In April, I saw a urologist about my frequent urination and bladder irritation, which I suspected could be an early sign of interstitial cystitis (IC), or chronic bladder inflammation. The doctor did a cystoscopy, where a tube goes up your urethra to look inside your bladder, and declared, "That's not an interstitial cystitis bladder." The diagnosis? An overactive bladder, likely due to "anxiety," he said. Apparently, even urologists are learning myths about interstitial cystitis (not to mention trivializing women's health concerns). Over the next few weeks, it began to feel like acid was being poured into wounds in my bladder, and I knew it was not just anxiety. I saw a urogynecologist (someone who specializes in women's urinary issues), who informed me that you can have IC and have a normal cystoscopy. Most likely, she said, I was in the early stage where the ulcers characteristic of the condition were too small for a test to pick up.
People with IC typically experience a frequent urge to urinate (despite little coming out), pain or irritation in the bladder lining, and/or pain elsewhere in the pelvic region, which can flare up after having sex or eating certain foods, according to the Mayo Clinic. It's unknown what causes it, but there are a few theories, Jennifer Linehan, M.D., urologist and associate professor of urology and urologic oncology at the John Wayne Cancer Institute at Providence Saint John’s Health Center, tells Bustle. It may result from deterioration of the bladder lining, irritating chemicals in the urine, or problems with the nerves of the bladder. The causes may be different for different patients.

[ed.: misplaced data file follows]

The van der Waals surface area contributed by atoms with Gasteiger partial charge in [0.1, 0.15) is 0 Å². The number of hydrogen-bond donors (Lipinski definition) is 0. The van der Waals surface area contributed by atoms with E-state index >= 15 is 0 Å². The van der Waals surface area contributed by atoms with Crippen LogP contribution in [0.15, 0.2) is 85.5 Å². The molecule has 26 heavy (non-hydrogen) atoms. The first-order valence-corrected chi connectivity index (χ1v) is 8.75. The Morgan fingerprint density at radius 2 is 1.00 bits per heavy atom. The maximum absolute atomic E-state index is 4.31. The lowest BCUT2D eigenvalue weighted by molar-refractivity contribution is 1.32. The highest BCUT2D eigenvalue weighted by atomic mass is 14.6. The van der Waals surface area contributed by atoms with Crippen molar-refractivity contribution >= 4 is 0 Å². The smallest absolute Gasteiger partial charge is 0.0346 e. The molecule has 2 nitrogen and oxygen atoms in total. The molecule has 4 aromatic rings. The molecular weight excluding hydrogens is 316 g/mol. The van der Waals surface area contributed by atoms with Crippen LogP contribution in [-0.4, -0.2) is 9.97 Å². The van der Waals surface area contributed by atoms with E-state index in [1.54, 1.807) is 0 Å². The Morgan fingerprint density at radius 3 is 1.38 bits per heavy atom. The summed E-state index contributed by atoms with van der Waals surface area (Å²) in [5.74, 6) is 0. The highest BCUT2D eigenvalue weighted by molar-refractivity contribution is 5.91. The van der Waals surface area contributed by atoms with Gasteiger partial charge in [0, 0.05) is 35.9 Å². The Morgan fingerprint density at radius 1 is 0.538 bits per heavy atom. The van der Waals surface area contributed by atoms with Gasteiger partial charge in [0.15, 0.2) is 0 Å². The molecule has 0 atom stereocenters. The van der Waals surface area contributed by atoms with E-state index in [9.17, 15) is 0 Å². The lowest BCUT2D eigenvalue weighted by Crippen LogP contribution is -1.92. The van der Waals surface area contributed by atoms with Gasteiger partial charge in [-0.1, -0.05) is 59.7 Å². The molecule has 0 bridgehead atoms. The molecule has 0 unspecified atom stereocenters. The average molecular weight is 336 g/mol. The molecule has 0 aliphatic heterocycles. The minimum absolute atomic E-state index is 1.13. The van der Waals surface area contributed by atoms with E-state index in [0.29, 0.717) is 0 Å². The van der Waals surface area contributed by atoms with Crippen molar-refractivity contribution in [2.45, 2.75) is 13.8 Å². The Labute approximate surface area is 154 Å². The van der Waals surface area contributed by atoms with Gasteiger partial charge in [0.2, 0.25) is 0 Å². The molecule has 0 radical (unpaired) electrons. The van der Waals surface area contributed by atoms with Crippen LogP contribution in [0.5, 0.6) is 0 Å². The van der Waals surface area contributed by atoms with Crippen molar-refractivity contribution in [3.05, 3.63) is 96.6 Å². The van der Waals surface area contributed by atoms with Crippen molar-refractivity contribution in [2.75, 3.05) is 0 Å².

I panicked when my doctor first used the term "interstitial cystitis" because I'd heard how debilitating the pain and constant need to urinate can get. And it was for a while. I spent two solid months waking up 5-10 times a night to go to the bathroom, unable to get back to sleep because it still felt like I had to pee. I couldn't think, I was so exhausted. And almost everything I ate seemed to make my bladder burn.
But after spending several weeks following the interstitial cystitis diet, taking a few medications and supplements (Elmiron and Desert Harvest aloe vera pills to build up the bladder lining, Noctiva to reduce nighttime urination, and Venice Circle Pure CBD Hemp Oil to stay asleep), I'm able to live my life. I've reduced my wakeups to one or two per night, and I have some mild discomfort but not much pain. I would love to one day go half an hour without peeing or drink coffee or alcohol without that acid-in-a-wound feeling, but after going through a period where I really couldn't function, I've realized the important thing is that I can still work, have a relationship, and do everything else that really matters. There is life after an IC diagnosis.
Still, I wish I'd had more information — and less misinformation — from the getgo so that I could understand what was happening to me and how to heal myself. Here are a few common misconceptions about IC, along with what you should know about it instead, according to experts.